The world is complex, but acknowledging its complexity requires an appreciation for the many roles context plays in shaping natural phenomena. In _Unsimple Truths, _Sandra Mitchell argues that the long-standing scientific and philosophical deference to reductive explanations founded on simple universal laws, linear causal models, and predict-and-act strategies fails to accommodate the kinds of knowledge that many contemporary sciences are providing about the world. She advocates, instead, for a new understanding that represents the rich, variegated, interdependent fabric of many levels (...) and kinds of explanation that are integrated with one another to ground effective prediction and action. Mitchell draws from diverse fields including psychiatry, social insect biology, and studies of climate change to defend “integrative pluralism”—a theory of scientific practices that makes sense of how many natural and social sciences represent the multi-level, multi-component, dynamic structures they study. She explains how we must, in light of the now-acknowledged complexity and contingency of biological and social systems, revise how we conceptualize the world, how we investigate the world, and how we act in the world. Ultimately _Unsimple Truths _argues that the very idea of what should count as legitimate science itself should change. (shrink)
This fine collection of essays by a leading philosopher of science presents a defence of integrative pluralism as the best description for the complexity of scientific inquiry today. The tendency of some scientists to unify science by reducing all theories to a few fundamental laws of the most basic particles that populate our universe is ill-suited to the biological sciences, which study multi-component, multi-level, evolved complex systems. This integrative pluralism is the most efficient way to understand the different and complex (...) processes - historical and interactive - that generate biological phenomena. This book will be of interest to students and professionals in the philosophy of science. (shrink)
Biological knowledge does not fit the image of science that philosophers have developed. Many argue that biology has no laws. Here I criticize standard normative accounts of law and defend an alternative, pragmatic approach. I argue that a multidimensional conceptual framework should replace the standard dichotomous law/ accident distinction in order to display important differences in the kinds of causal structure found in nature and the corresponding scientific representations of those structures. To this end I explore the dimensions of stability, (...) strength, and degree of abstraction that characterize the variety of scientific knowledge claims found in biology and other sciences. (shrink)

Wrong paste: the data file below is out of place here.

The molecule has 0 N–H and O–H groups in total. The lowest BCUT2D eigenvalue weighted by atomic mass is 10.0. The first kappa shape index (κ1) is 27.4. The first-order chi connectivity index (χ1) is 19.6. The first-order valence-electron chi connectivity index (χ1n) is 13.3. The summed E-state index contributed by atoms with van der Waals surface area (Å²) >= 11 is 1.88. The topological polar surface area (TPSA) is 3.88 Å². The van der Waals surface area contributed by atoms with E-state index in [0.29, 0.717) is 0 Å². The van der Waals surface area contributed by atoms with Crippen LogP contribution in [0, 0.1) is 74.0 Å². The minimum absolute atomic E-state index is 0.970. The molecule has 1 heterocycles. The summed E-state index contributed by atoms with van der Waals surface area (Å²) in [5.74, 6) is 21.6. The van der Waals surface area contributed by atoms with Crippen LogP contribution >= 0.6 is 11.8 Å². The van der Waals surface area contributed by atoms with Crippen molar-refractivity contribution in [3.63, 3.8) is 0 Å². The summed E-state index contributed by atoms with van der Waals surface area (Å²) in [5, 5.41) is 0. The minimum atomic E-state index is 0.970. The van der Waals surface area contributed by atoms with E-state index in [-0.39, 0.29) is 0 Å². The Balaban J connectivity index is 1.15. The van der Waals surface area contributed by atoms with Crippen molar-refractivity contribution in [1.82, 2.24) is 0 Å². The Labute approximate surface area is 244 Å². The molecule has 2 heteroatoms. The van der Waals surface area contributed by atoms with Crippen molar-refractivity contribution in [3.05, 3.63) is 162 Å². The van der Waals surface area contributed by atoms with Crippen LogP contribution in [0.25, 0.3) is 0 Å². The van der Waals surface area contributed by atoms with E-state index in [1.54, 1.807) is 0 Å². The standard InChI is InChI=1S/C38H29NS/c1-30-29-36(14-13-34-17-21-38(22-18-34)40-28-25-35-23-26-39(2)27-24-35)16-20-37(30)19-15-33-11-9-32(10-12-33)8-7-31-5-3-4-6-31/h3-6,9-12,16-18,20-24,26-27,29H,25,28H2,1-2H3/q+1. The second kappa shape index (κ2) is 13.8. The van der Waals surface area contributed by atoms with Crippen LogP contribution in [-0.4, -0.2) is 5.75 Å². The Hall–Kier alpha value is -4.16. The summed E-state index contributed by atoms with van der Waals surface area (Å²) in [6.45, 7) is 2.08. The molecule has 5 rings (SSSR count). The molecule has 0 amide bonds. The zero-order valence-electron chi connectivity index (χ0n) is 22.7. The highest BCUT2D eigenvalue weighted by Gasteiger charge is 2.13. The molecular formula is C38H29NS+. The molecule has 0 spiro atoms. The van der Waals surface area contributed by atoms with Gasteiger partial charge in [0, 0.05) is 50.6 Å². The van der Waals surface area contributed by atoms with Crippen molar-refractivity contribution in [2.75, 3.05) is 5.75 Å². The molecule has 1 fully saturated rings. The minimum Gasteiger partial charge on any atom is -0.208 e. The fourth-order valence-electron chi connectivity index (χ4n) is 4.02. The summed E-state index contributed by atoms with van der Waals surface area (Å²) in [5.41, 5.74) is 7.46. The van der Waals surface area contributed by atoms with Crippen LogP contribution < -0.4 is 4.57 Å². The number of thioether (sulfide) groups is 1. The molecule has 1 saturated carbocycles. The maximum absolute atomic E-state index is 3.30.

Beatty, Brandon, and Sober agree that biological generalizations, when contingent, do not qualify as laws. Their conclusion follows from a normative definition of law inherited from the Logical Empiricists. I suggest two additional approaches: paradigmatic and pragmatic. Only the pragmatic represents varying kinds and degrees of contingency and exposes the multiple relationships found among scientific generalizations. It emphasizes the function of laws in grounding expectation and promotes the evaluation of generalizations along continua of ontological and representational parameters. Stability of conditions (...) and strength of determination in nature govern projectibility. Accuracy, ontological level, simplicity, and manageability provide additional measures of usefulness. (shrink)
Philosophical accounts of emergence have been explicated in terms of logical relationships between statements (derivation) or static properties (function and realization). Jaegwon Kim is a modern proponent. A property is emergent if it is not explainable by (or reducible to) the properties of lower level components. This approach, I will argue, is unable to make sense of the kinds of emergence that are widespread in scientific explanations of complex systems. The standard philosophical notion of emergence posits the wrong dichotomies, confuses (...) compositional physicalism with explanatory physicalism, and is unable to represent the type of dynamic processes (self-organizing feedback) that both generate emergent properties and express downward causation. (shrink)
The `fact' of pluralism in science is nosurprise. Yet, if science is representing andexplaining the structure of the oneworld, why is there such a diversity ofrepresentations and explanations in somedomains? In this paper I consider severalphilosophical accounts of scientific pluralismthat explain the persistence of bothcompetitive and compatible alternatives. PaulSherman's `Levels of Analysis' account suggeststhat in biology competition betweenexplanations can be partitioned by the type ofquestion being investigated. I argue that thisaccount does not locate competition andcompatibility correctly. I then defend anintegrative (...) model for understanding pluralism. This view is based on taking seriously both thecomplexity and contingency of biologicalorganization and the idealized character ofbiological models. On this view, explanationbecomes, among other things, the location forthe integration of diverse models. I explicatemy argument by an analysis of explanations ofdivision of labor in social insects. (shrink)